• Productive paranoia—10X companies kept an eye out for any changes in the environment, then adapted as needed.
    • Example: In 1994, Bill Gates dedicated his “Think Week” to the Internet and organized a retreat so that Microsoft could assess the threat. After a couple of months, they concluded that the Internet was going to be a huge disruptor, and they thus acted quickly and decisively. Gates released an eight-page memo about the rising importance of the Internet, and Microsoft directed some of their energy towards developing Internet Explorer. It was a big change in their business, but Microsoft retained the rest of the SMaC recipe, never veering away from their core business, pricing strategy, and other SMaC ingredients.

If your enterprise isn’t growing as much as you think it should, it’s time to re-evaluate your SMaC recipe. Determine if it’s not working because you’re not sticking to it, or because circumstances truly require a change. 

Example

Faced with airline deregulation that would increase competition, Southwest Airlines’ then-CEO Howard Putnam evaluated how the disruption would affect their business. He concluded that, despite a change that would rock the industry, Southwest would not be greatly affected. Their best course of action was to simply keep doing what they were doing. He then formulated a SMaC recipe for Southwest that contained the practices that worked (and didn’t work) for them. It clearly outlined what they were supposed to do and not do, such as:

  • DO: Use 737s as their primary aircraft—why? Because using one type of aircraft means one set of parts, training manuals, and procedures.
  • DON’T: Offer food, or carry air freight or mail—why? Because adding these services would bog down airplane turnaround time.

Southwest’s SMaC recipe was simple, concise, easy to understand, and based on empirical data. It was so enduring and effective that, despite numerous disruptions in the airline industry (from fuel shocks to strikes to 9/11), the company only amended about 20 percent of the list in 25 years. These changes made room for Internet booking and longer flights, enabling Southwest to keep up with the times while still keeping the rest of their recipe intact. 

In contrast, their comparison company, PSA, effectively abandoned their recipe—the very recipe Southwest mimicked—as crisis after crisis pummelled them. PSA tried to become more like United Airlines, changing 70 percent of their recipe along the way. They eventually sold out to US Air.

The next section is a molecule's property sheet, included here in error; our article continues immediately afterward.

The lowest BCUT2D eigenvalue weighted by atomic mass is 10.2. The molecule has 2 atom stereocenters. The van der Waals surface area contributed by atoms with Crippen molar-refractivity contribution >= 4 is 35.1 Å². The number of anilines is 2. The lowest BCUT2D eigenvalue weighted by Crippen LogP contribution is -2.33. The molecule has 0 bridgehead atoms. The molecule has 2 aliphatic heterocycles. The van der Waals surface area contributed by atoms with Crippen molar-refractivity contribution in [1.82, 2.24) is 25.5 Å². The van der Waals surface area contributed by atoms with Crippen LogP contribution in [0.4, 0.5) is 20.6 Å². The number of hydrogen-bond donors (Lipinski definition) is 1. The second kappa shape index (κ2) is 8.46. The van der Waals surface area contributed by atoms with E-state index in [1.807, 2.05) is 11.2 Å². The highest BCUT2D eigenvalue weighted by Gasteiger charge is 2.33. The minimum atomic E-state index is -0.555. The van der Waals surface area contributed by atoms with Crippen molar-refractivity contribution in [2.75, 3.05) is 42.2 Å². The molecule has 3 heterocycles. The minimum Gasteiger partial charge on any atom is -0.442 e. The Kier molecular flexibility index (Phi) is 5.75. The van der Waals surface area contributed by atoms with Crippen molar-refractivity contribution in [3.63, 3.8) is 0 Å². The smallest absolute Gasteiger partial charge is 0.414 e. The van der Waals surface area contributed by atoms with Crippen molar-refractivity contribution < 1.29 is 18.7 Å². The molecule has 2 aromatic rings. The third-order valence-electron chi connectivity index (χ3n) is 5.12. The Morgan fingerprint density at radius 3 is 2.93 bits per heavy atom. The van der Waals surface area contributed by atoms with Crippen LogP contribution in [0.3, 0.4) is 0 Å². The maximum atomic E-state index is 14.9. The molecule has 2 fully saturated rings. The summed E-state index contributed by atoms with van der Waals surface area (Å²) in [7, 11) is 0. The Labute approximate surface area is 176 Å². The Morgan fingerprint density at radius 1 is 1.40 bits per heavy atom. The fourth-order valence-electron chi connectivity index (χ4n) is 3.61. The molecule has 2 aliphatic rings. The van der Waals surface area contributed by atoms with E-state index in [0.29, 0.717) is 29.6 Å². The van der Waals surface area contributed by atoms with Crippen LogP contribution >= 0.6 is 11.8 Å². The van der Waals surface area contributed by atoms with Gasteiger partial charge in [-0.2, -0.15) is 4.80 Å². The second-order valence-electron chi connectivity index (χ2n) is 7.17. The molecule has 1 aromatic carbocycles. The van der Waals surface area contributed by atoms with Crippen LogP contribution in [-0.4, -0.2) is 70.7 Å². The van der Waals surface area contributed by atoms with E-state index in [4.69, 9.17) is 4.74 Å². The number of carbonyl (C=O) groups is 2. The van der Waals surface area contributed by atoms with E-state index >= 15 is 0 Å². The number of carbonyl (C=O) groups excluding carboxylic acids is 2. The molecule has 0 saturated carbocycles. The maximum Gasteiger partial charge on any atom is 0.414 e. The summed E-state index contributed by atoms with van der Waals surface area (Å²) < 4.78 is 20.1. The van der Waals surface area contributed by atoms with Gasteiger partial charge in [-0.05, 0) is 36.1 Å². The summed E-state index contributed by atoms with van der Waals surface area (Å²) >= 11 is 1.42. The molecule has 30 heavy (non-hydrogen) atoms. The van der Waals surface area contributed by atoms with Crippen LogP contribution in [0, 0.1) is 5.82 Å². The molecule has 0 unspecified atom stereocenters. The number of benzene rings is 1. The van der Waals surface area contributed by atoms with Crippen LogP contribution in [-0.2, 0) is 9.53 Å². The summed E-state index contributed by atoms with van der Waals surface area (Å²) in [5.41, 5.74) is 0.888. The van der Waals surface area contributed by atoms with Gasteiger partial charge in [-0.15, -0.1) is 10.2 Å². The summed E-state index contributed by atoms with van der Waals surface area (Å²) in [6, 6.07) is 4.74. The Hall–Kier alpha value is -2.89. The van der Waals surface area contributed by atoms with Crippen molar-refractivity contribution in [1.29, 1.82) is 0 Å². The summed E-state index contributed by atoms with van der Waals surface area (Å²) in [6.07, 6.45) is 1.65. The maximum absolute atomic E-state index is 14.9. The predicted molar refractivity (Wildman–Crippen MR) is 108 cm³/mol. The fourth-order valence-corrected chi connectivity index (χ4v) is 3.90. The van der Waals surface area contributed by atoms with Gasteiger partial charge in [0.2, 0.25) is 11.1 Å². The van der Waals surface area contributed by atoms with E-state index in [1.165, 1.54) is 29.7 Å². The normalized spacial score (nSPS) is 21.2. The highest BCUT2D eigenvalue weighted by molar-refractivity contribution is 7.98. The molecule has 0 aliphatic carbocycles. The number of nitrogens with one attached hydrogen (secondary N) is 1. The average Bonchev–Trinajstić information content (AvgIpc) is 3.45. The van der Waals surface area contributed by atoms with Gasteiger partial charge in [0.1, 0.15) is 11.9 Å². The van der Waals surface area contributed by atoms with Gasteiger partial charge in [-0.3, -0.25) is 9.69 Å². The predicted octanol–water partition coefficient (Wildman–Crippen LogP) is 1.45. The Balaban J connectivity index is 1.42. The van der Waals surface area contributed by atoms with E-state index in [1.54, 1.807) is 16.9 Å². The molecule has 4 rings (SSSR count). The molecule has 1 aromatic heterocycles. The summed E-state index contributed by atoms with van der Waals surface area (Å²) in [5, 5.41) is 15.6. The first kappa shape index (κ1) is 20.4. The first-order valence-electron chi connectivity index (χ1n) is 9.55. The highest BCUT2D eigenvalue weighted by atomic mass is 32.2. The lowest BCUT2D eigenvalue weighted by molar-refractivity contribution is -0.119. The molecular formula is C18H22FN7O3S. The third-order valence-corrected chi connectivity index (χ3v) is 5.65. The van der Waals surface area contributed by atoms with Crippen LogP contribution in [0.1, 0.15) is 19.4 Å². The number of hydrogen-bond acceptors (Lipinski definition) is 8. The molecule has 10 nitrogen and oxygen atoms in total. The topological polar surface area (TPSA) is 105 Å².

Exercise: Formulate Your Own Recipe

Increase your chances of surviving and thriving in a world of chronic instability. Create a formula that’s specific, methodical, and consistent. 

Does your enterprise currently have a SMaC recipe? If yes, is there anything that you need to change?

If your enterprise doesn’t have a SMaC recipe, answer: Based on empirical evidence, what specific practices have led to success and why? What specific practices have led to failure and why?

Given your insights from the previous questions, write a SMaC recipe consisting of eight to 12 points. These points should work together as a system, should cover a broad range of issues and situations, and should be able to endure for at least a decade.

SMaC Recipe: How to Survive in Times of Uncertainty

———End of Preview———

Like what you just read? Read the rest of the world's best book summary and analysis of Jim Collins and Morten T. Hansen's "Great by Choice" at Shortform.

Here's what you'll find in our full Great by Choice summary:

  • How you can make the choice to be great, no luck needed
  • Why certain assumptions about great leaders are actually myths
  • How some companies are 10X more successful than their competitors

Darya Sinusoid

Darya’s love for reading started with fantasy novels (The LOTR trilogy is still her all-time-favorite). Growing up, however, she found herself transitioning to non-fiction, psychological, and self-help books. She has a degree in Psychology and a deep passion for the subject. She likes reading research-informed books that distill the workings of the human brain/mind/consciousness and thinking of ways to apply the insights to her own life. Some of her favorites include Thinking, Fast and Slow, How We Decide, and The Wisdom of the Enneagram.

Leave a Reply

Your email address will not be published. Required fields are marked *